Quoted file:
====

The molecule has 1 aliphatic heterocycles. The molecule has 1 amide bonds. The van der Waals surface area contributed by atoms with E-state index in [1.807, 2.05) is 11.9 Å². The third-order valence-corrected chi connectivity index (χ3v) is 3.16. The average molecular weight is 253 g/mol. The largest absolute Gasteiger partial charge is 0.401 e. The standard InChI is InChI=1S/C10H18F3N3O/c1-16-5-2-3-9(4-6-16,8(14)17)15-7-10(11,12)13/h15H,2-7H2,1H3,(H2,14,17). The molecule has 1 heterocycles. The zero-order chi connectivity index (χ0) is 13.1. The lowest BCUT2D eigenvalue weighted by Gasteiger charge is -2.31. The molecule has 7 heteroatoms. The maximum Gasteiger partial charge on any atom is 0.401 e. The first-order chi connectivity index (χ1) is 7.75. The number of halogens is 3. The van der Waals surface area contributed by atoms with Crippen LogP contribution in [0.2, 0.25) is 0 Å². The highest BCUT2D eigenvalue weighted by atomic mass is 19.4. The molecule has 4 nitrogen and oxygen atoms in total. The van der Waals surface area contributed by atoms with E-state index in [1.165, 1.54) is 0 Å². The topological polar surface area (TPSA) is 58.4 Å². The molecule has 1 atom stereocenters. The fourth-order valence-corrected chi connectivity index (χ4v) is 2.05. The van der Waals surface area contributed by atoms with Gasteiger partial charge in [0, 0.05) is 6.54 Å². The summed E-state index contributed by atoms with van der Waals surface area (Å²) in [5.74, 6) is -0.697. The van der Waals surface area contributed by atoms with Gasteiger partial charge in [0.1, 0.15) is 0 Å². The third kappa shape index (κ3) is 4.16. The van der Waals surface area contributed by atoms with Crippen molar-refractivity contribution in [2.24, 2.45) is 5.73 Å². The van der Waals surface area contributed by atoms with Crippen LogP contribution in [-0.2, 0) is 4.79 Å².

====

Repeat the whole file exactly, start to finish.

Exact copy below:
The molecule has 1 aliphatic heterocycles. The molecule has 1 amide bonds. The van der Waals surface area contributed by atoms with E-state index in [1.807, 2.05) is 11.9 Å². The third-order valence-corrected chi connectivity index (χ3v) is 3.16. The average molecular weight is 253 g/mol. The largest absolute Gasteiger partial charge is 0.401 e. The standard InChI is InChI=1S/C10H18F3N3O/c1-16-5-2-3-9(4-6-16,8(14)17)15-7-10(11,12)13/h15H,2-7H2,1H3,(H2,14,17). The molecule has 1 heterocycles. The zero-order chi connectivity index (χ0) is 13.1. The lowest BCUT2D eigenvalue weighted by Gasteiger charge is -2.31. The molecule has 7 heteroatoms. The maximum Gasteiger partial charge on any atom is 0.401 e. The first-order chi connectivity index (χ1) is 7.75. The number of halogens is 3. The van der Waals surface area contributed by atoms with Crippen LogP contribution in [0.2, 0.25) is 0 Å². The highest BCUT2D eigenvalue weighted by atomic mass is 19.4. The molecule has 4 nitrogen and oxygen atoms in total. The van der Waals surface area contributed by atoms with E-state index in [1.165, 1.54) is 0 Å². The topological polar surface area (TPSA) is 58.4 Å². The molecule has 1 atom stereocenters. The fourth-order valence-corrected chi connectivity index (χ4v) is 2.05. The van der Waals surface area contributed by atoms with Gasteiger partial charge in [0, 0.05) is 6.54 Å². The summed E-state index contributed by atoms with van der Waals surface area (Å²) in [5.74, 6) is -0.697. The van der Waals surface area contributed by atoms with Gasteiger partial charge in [0.1, 0.15) is 0 Å². The third kappa shape index (κ3) is 4.16. The van der Waals surface area contributed by atoms with Crippen molar-refractivity contribution in [2.24, 2.45) is 5.73 Å². The van der Waals surface area contributed by atoms with Crippen LogP contribution in [-0.2, 0) is 4.79 Å².